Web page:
Allison Venditti, career coach and founder of CareerLove says, “I write as an advocate and a change maker. I write to fan the embers that are lighting up my soul. I write for comfort and I write to heal.”
Sarah, a first-time business owner and blogger at heyredshop.com from Virginia says, “I write because the urge to write compels me. It’s the first method of expression I gravitated towards as a child, adolescent and adult. Over time my position shifted from inward to outward. I began writing to start conversations, enter new ones, state an opinion, provide support or new perspective.”
Marianne Scott, author of Finding Ruby who is working on her forth novel, a speculative murder mystery, says, “There is something very special about being a story teller. Our audience, our readers, crave the escape that a story offers, especially in times of stress. As writers , it brings us joy, not only to craft words into imaginary characters, situations, and worlds, it feels wonderful to share that effort with people who love to read. It’s even better if they become a fan of your work. Writing is hard work but when it comes together into a captivating story appreciated by others, it rewards in ways that fulfills your creative spirit. Writing is addictive. While life has thrown emotional challenges blocking my path, a writer’s passion is patient. I write because there are so many stories to tell. Stories stay in your head and will drive you crazy until you surrender them to the page, where they become a beautiful thing.”
Julie Larade, author of Laura’s Story and the sequel, To Fly Again, says, “‘Love what you do and do what you love.’ This motto sums it up for me! Writing my two novels has been one the best experiences in my life.”
Every of these writers speaks to writing as a gift, both to feed themselves and to feed others through sharing and connecting.
Gifts Care for Us and Our Recipients
It is common wisdom that a mother should care for herself, so she is better able to care for her child. It is advised that a person put on their oxygen mask in order to be able to help the person sitting beside with theirs. It is known that when one is in a healthy, stable situation, they are in the best position to extend support to others in need.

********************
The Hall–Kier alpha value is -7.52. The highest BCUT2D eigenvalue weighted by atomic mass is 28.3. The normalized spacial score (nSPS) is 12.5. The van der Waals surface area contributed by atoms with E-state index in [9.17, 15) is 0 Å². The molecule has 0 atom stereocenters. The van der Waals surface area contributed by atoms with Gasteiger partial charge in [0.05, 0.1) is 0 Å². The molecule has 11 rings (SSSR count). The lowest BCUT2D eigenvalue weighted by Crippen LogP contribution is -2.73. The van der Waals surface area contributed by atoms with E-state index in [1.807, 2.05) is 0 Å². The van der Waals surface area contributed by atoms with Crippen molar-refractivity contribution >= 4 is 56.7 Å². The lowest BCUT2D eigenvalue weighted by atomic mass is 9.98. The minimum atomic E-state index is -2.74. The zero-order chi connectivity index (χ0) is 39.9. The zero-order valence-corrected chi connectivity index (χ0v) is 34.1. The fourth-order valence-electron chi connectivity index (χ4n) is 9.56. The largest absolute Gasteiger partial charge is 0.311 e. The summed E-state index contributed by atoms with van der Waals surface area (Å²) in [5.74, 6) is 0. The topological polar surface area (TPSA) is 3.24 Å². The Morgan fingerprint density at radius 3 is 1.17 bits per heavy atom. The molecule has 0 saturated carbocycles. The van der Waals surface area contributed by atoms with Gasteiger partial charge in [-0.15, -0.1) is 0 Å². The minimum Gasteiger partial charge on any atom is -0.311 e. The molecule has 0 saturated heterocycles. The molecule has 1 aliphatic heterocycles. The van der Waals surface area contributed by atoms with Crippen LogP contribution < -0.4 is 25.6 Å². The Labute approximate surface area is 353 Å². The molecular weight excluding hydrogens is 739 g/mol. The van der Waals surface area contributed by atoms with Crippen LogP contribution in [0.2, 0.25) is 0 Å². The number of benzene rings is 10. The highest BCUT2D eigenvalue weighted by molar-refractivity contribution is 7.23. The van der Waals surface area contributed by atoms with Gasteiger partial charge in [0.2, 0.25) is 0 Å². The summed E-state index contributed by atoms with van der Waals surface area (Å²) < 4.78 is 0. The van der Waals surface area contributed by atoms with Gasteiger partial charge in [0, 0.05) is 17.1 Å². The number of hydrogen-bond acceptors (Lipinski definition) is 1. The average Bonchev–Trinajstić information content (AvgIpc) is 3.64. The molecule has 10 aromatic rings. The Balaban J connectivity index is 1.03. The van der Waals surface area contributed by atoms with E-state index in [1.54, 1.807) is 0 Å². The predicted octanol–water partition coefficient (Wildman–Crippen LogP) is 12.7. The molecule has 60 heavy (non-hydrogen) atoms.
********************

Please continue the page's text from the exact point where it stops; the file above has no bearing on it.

Lewis Hyde in his book The Gift: Creativity and the Artist in the Modern World closes with the idea that writing lies at the core of a “gift economy.”
“Those who have the wit and power and vision to build beyond their own day: for artists, those will be the good ancestors of the generations of practitioners that will follow when we are gone.”
In the Jewish tradition, there’s a Hebrew word for a gift that is given in order to be kind or express empathy without any desire to be acknowledged or for it to be reciprocated called a “Mitzvah.”
Writers may write for a variety of reasons, but when you let go of what happens after the book has been published and received by a broader readership and simply write as a Mitzvah, the writing is rewarding, fulfilling, and deepens our connection to ourselves as we engage in it: a gift created in the making.
The world is working toward becoming a better place, more equipped to hold humanity with love and compassion, and our gift is knowing that the more we write, the more healing there will be. While the world still has a long ways to go, as Junot Diaz says in his beautiful story, “The Sun, the Moon, the Stars,” all we can continue to do is try.
Your writing is important, and we want you to be successful in all the writing you do. Let us support you so you can get your work done. Please reach out for free consultation about your work today!